Emergent Time timeline tool
Emergent Time is a prototype collaboration tool for humanists and social scientists working with interpretive narratives. Individual timelines represent the author’s reading of a series of events, each of which might be interpreted differently in other timelines. The tool thus balances personal expression and argument (in timelines) with collaboration and shared work (on events). In a given timeline, one can read horizontally to follow the narrative argument, or depth-wise to jump to different timelines that interpret a given event from other perspectives.
The prototype encourages readers to add source critique comments and to propose alternate versions of events, sparking general discussion about whether a given interpretation is well- supported by the primary sources cited. Generally, authors link to the version of an event that is best substantiated factually, passing over those with little evidentiary support or poor descriptions. Using an event in one’s own timeline constitutes both a signal of interest in the historical incident, and a vote of confidence in the event author’s scholarship.
The collaboration workflow thus serves as a macrocosm of the scholarly publication process, allowing authors and readers to evaluate evidence in support for a given interpretation and “vote with their feet” by citing it rather than another in their own work. Based on the resulting network of citation links, the prototype generates overview timelines that indicate the most important events for a given search topic. These overview timelines trace an outline of the community’s normative interpretation at a given moment.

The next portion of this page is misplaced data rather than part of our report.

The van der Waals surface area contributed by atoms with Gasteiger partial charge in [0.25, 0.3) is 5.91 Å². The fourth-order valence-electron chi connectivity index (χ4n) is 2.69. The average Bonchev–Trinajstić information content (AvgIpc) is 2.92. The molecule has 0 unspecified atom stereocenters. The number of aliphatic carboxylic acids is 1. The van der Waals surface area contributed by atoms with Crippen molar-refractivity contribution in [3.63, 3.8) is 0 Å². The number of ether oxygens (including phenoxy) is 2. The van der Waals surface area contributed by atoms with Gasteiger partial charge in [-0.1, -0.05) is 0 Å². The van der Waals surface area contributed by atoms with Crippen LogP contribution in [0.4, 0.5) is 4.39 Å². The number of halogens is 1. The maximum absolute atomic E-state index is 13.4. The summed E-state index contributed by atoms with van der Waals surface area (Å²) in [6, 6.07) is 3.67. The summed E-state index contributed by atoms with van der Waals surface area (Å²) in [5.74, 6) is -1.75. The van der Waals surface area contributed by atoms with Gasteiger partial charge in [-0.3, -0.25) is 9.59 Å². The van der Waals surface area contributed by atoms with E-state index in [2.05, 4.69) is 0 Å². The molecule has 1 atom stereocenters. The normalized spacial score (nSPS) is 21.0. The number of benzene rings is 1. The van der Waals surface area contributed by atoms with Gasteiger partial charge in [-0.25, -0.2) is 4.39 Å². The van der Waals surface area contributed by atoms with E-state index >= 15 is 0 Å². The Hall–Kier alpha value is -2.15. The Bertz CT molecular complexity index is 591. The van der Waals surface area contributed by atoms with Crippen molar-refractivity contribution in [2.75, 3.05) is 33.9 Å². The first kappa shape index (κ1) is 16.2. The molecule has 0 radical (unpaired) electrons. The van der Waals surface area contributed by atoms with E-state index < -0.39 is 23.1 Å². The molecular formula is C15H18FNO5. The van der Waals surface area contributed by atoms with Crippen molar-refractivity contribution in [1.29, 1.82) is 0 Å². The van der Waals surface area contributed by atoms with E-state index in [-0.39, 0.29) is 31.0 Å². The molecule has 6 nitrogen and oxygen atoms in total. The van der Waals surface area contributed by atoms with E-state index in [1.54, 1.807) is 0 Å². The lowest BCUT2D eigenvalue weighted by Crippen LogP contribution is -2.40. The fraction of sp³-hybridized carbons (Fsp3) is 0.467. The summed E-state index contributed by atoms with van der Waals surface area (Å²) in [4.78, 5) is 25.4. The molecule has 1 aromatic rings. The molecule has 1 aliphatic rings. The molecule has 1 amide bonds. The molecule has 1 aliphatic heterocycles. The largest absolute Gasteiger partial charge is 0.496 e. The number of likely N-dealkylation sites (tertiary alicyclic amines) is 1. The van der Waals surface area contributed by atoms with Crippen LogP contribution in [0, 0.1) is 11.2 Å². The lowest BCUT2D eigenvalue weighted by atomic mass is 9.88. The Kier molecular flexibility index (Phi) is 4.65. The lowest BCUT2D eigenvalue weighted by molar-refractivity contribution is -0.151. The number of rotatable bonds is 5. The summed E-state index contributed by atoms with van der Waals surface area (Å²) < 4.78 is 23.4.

Re-Imagining the Archive
THE ROLE OF PROCESS AND DOCUMENTATION IN CREATIVE WORK /
A CASE STUDY OF MIT ACT’S FUTURE ARCHIVE PROJECT
Madeleine Clare Elish, Research Assistant
Part of HyperStudio’s ongoing research agenda in the field of Digital Humanities is to explore the ways in which digital tools can assist and augment humanistic research and education practices. This research paper is to explore what it might mean to create a digital platform that assists and facilitates a creative process. By investigating from a variety of angles a specific case, MIT’s Art, Culture and Technology (ACT) Future Archive Project, we hope to illuminate the possibilities of such an endeavor as well as potential sites of friction. Broadly, this case study stands as an emblem of a current problem facing many humanists – a problem that can and should be addressed through Digital Humanities projects. The complex necessity to gather, store and organize a range of material confronts many humanists, from artists to designers to historians to economists. A platform, such as that described for the Future Archive Project, might be expanded or adapted to any project that involves gathering and displaying material. Moreover, the concept of the walled garden allows this kind of project to be readily adapted to a classroom setting. Above all, this case study demonstrates the great potential digital tools offer in facilitating creative and research processes.